Tex: Anyway, Phoenix isn’t really playing a traditional zone trying to cover all attack zones on the court. I mean, a priority of most zone defenses is to stop the corner 3, the most devastatingly effective shot in the NBA. The girly zone actually is begging for our guys to take the corner 3.

Phil: Not all our guys, just Artest and Odom

Tex: And Farmar, Brown, even Kobe and Fisher. They are desperate not  to give up layups to Pau.  Yeah, that Phoenix defense is like a siren, a temptress that lets you nuzzle her navel all night long but…

Phil: But won’t let you go any lower…  And because in the triangle, we have taught our guys to take the open shot…

Tex: Artest shoots the open 3 whether early in the shot clock or late.

Phil: The other problem Tex, is that we are just not drawing any fouls.

Tex: Yeah, foul shots would slow the game, stop their transition offense, give Kobe a rest, and…

Phil: Instead, the long 3’s are creating long rebounds and fueling their transition game. I’m not sure what to do ….

Tex: You have to disregard the zone.

Phil: What do you mean?

Tex: And forget about the triangle

Phil: What? What are you saying, forget the triangle and forget the zone. Tex, I thought you were feeling better.

Tex: You look at the Phoenix’s zone and see a 2-3 zone with defenders at each attack zone.

Phil: Yeah, that is a zone… I don’t know what you are getting at.

Tex: Instead, just look at the tape.

Phil: OK

Tex: After the first triangle set-up pass and the ball is in Fisher’s hands on the right wing, what do you see?

Phil: (Stops the tape). I see the zone setting up…

Tex: No , what do you SEE?

Phil: What do you mean?

Tex: WHO do you see

Phil: I see Nash…

Tex: Stop, who is behind Nash.

Phil: Stoudemire…

Tex: Who is in front of Nash?… Forget this. I’m faxing over a diagram for you to look at…. Did you get it?

Suns Zone

Phil: Kobe… aha…. I get it.

Tex: It is obvious isn’t it?

Phil: Crystal

Tex: In a situation with 10 equal players, the triangle gives the offense the advantage.

Phil: (a delighted glee escapes from his lips)

Tex: But you don’t have 10 equal players. Swing the ball quickly to Kobe. Now you have Kobe Bryant, the best one-on-one player in the world against the worst one-on-one defender in the league. Kobe will get past Nash easily or draw a foul. After he gets past Nash…

Phil: Amare has to cover..

Tex: The most defensively challenged PF in the game…Kobe scores or draws a foul.

Phil: If Lopez comes over to help..

Tex: Dunk for Pau.

Phil: You know if they were playing man and put Nash on Kobe, I’d go to him every single possession and why am I not exploiting this match up just because they are playing zone.

Tex: This strategy also solves your other problem.

Phil: What is that?

Tex: Other than Kobe and Pau, your players are dumb

Phil: Hey, they are your players too.

Tex: Maybe I’m not being kind. What I mean is, instead of trying to be smart, run the triangle and take open shots…

Phil: As you taught them to…

Tex: All the players that can drive to the basket, Odom and Artest, should just drive on Nash and Stoudemire. or Dragic, Barbosa… with aggression. And not try to over think how the triangle functions against the zone.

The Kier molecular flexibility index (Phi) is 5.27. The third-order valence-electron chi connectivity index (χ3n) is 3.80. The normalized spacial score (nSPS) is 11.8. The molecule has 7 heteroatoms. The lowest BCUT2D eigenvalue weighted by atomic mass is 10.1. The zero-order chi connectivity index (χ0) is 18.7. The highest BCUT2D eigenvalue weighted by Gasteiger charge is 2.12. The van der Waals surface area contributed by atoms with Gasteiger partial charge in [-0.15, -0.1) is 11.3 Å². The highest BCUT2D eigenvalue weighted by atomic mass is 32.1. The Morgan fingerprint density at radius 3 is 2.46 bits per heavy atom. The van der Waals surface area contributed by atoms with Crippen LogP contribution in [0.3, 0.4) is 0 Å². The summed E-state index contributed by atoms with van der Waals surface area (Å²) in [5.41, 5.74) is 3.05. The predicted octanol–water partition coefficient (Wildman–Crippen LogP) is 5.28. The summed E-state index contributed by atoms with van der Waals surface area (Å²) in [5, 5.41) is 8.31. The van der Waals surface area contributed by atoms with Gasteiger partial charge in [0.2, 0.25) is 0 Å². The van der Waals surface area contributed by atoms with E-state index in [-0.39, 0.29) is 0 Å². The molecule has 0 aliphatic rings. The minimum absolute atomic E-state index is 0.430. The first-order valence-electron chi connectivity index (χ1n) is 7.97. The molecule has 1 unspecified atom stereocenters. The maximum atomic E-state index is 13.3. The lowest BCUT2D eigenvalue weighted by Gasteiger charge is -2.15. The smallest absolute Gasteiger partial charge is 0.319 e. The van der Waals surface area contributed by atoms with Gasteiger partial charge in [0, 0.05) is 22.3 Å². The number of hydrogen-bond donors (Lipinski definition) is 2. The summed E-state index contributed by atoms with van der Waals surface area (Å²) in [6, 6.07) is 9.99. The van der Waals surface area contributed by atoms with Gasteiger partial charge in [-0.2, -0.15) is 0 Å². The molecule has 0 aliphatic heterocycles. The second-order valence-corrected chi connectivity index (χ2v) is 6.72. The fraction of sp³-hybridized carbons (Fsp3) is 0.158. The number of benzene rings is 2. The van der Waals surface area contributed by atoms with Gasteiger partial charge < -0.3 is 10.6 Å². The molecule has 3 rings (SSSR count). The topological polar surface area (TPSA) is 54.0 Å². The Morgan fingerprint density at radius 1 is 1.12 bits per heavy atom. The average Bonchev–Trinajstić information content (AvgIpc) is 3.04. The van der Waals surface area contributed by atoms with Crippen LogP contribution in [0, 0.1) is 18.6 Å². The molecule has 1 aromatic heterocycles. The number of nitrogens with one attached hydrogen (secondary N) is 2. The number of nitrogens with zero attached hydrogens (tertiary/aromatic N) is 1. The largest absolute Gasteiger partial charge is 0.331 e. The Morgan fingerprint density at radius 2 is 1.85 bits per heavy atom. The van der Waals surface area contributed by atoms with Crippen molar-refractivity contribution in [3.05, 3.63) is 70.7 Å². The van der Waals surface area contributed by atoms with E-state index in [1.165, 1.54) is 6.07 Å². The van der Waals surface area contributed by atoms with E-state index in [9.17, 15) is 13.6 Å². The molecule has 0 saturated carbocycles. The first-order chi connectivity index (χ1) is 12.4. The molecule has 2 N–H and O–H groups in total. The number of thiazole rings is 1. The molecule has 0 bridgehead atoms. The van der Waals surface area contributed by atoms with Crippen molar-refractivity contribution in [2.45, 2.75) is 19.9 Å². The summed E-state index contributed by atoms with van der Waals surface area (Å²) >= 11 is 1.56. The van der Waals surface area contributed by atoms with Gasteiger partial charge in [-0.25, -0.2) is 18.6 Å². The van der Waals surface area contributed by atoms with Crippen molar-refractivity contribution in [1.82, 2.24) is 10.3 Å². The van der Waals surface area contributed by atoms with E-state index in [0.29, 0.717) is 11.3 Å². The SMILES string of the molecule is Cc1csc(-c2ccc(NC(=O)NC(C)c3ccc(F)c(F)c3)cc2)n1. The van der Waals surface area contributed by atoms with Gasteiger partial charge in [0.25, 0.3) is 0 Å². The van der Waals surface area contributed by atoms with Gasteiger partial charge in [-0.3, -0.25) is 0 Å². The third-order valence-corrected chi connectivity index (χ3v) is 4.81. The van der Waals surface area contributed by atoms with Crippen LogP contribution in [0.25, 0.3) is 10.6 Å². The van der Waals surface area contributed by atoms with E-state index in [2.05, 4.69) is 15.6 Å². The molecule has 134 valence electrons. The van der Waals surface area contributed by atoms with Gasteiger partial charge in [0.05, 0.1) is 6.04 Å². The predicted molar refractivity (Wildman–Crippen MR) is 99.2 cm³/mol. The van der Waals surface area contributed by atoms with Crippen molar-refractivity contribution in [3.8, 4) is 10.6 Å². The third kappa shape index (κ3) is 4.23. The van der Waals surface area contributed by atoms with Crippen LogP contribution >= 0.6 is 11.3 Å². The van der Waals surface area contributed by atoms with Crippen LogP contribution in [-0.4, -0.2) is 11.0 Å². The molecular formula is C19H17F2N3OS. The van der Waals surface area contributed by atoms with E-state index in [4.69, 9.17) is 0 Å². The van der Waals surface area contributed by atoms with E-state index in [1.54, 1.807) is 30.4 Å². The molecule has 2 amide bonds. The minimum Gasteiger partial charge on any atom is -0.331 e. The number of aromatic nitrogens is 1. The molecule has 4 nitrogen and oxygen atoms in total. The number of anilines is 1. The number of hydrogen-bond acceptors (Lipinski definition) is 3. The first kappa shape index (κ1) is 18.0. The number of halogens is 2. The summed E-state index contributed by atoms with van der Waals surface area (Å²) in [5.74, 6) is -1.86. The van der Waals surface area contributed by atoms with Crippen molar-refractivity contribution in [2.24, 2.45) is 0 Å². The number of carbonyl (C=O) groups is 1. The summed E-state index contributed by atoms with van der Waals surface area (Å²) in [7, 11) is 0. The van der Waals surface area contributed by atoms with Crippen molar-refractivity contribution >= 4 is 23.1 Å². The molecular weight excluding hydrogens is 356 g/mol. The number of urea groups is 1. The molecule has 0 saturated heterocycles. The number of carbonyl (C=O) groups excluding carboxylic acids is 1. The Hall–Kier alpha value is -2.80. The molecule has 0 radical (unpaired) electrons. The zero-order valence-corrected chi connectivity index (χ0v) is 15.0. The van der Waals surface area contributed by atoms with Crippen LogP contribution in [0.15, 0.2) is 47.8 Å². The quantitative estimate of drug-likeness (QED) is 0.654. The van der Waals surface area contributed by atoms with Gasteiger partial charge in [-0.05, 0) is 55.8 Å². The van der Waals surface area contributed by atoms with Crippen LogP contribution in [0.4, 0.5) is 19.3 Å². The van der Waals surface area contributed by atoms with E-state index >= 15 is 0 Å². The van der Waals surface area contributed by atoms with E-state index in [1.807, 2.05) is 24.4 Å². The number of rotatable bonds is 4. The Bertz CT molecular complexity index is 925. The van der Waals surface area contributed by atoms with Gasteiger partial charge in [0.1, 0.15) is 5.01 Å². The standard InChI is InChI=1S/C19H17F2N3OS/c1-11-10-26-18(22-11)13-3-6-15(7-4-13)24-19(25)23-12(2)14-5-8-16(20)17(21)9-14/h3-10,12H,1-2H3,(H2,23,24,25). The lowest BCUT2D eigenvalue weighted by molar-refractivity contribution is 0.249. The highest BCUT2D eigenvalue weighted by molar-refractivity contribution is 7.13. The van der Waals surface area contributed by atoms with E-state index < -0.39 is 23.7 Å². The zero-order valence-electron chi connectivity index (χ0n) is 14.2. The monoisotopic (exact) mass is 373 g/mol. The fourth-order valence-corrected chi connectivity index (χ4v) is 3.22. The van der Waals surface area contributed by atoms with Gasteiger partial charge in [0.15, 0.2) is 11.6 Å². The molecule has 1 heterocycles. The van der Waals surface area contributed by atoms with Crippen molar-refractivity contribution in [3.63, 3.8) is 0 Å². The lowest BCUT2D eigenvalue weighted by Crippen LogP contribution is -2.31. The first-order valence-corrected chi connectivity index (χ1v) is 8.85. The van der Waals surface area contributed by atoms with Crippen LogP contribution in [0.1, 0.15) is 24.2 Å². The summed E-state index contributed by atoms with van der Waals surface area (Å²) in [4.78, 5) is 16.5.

Phil: They will get some charging calls against them, Nash is a world-class flopper.

Tex: So what, a few charging calls. But at least you’ll be initiating the contact and knocking Nash over a few times will wear him out and will help your defense by the 4th quarter. Tell your guys…

Phil: Attack Nash

Tex: Or Dragic or Barbosa

Phil: And Stoudemire to get penetration. Which will result in layups, dunks or fouls.

Tex: And if, and only if, all else fails take the open 3 late in the shot clock. And never early in the shot clock because that open corner 3 will always be there.

Phil: I knew I should have adopted the Princeton offense…

Tex: (Hangs up)

Bridge Talk

Bill Bridges —  December 14, 2009

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* Bill “Tonya” Simmons recently mused that he’d like to see the Lakers suffer an injury to help the cause of his beloved Celtics on his Podcast of 12/8. Kobe’s knees were specifically mentioned by Tonya “Harding” Simmons. Given that his fans must also be obsessed with Teen Wolf, Karate Kid, Real World, and Survivor, how much encourage do they need to snap? I mean Barack Obama might wish that Kim “Dear Leader” Jong-il die from pancreatic cancer, but he would never say that on his Podcast, would he?

*Tonya revelled in his God like powers as he willed an injury on Kobe Bryant – and a few short days later it actually came true! Unfortunately, it wasn’t a devastating knee injury as he hoped but a fractured finger. Still, a fracture of the index finger of the shooting hand isn’t something to laugh at. Tonya noted that even renowned NBA tough guy Kenyon Martin was out of action for two games for a minor dislocation of his left pinkie of his non-shooting-hand. The injury was so painful for Kmart that he was seen huddled on the bench with his left pinkie pressed against his neck to make his ouchie feel better. Then surely a fracture of the index finger of his shooting hand must put Kobe out of action for a month or so – at least long enough for Tonya’s beloved Celtics to build an insurmountable lead for best record and home court advantage for the Championship finals. So it was with more than a little chagrin that Tonya’s smile as Kobe walked off to the locker room quickly turned to bewilderment as Kobe came back with an ugly splint on the finger – and then proceeded to sink both left and right handed shots. Tonya is certainly used to histrionics of players being wheeled off in a wheel chair and then returning, heroically, moments later. This he understands. However, Tonya thought that the Heroic Return Device is only used when the injury is actually being feigned and not real.